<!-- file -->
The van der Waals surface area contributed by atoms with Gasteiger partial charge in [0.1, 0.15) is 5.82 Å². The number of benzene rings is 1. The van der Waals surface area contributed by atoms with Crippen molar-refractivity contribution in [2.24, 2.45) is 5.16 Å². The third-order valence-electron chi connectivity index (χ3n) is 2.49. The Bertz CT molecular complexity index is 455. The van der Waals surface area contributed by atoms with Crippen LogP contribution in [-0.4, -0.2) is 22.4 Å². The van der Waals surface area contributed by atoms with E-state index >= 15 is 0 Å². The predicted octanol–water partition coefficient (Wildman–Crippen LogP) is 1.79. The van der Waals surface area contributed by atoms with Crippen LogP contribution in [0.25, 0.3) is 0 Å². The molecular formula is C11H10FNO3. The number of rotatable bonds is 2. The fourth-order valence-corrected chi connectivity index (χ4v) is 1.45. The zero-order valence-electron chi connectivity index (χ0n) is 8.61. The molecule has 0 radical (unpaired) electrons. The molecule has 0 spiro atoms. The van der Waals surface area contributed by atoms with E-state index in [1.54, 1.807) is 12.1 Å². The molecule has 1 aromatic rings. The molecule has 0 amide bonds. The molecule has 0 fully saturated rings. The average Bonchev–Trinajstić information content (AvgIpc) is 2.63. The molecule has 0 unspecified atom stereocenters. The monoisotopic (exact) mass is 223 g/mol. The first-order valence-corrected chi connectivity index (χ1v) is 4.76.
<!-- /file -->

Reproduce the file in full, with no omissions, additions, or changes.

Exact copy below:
The van der Waals surface area contributed by atoms with Gasteiger partial charge in [0.1, 0.15) is 5.82 Å². The number of benzene rings is 1. The van der Waals surface area contributed by atoms with Crippen molar-refractivity contribution in [2.24, 2.45) is 5.16 Å². The third-order valence-electron chi connectivity index (χ3n) is 2.49. The Bertz CT molecular complexity index is 455. The van der Waals surface area contributed by atoms with Crippen LogP contribution in [-0.4, -0.2) is 22.4 Å². The van der Waals surface area contributed by atoms with E-state index >= 15 is 0 Å². The predicted octanol–water partition coefficient (Wildman–Crippen LogP) is 1.79. The van der Waals surface area contributed by atoms with Crippen LogP contribution in [0.25, 0.3) is 0 Å². The molecular formula is C11H10FNO3. The number of rotatable bonds is 2. The fourth-order valence-corrected chi connectivity index (χ4v) is 1.45. The zero-order valence-electron chi connectivity index (χ0n) is 8.61. The molecule has 0 radical (unpaired) electrons. The molecule has 0 spiro atoms. The van der Waals surface area contributed by atoms with E-state index in [1.54, 1.807) is 12.1 Å². The molecule has 1 aromatic rings. The molecule has 0 amide bonds. The molecule has 0 fully saturated rings. The average Bonchev–Trinajstić information content (AvgIpc) is 2.63. The molecule has 0 unspecified atom stereocenters. The monoisotopic (exact) mass is 223 g/mol. The first-order valence-corrected chi connectivity index (χ1v) is 4.76.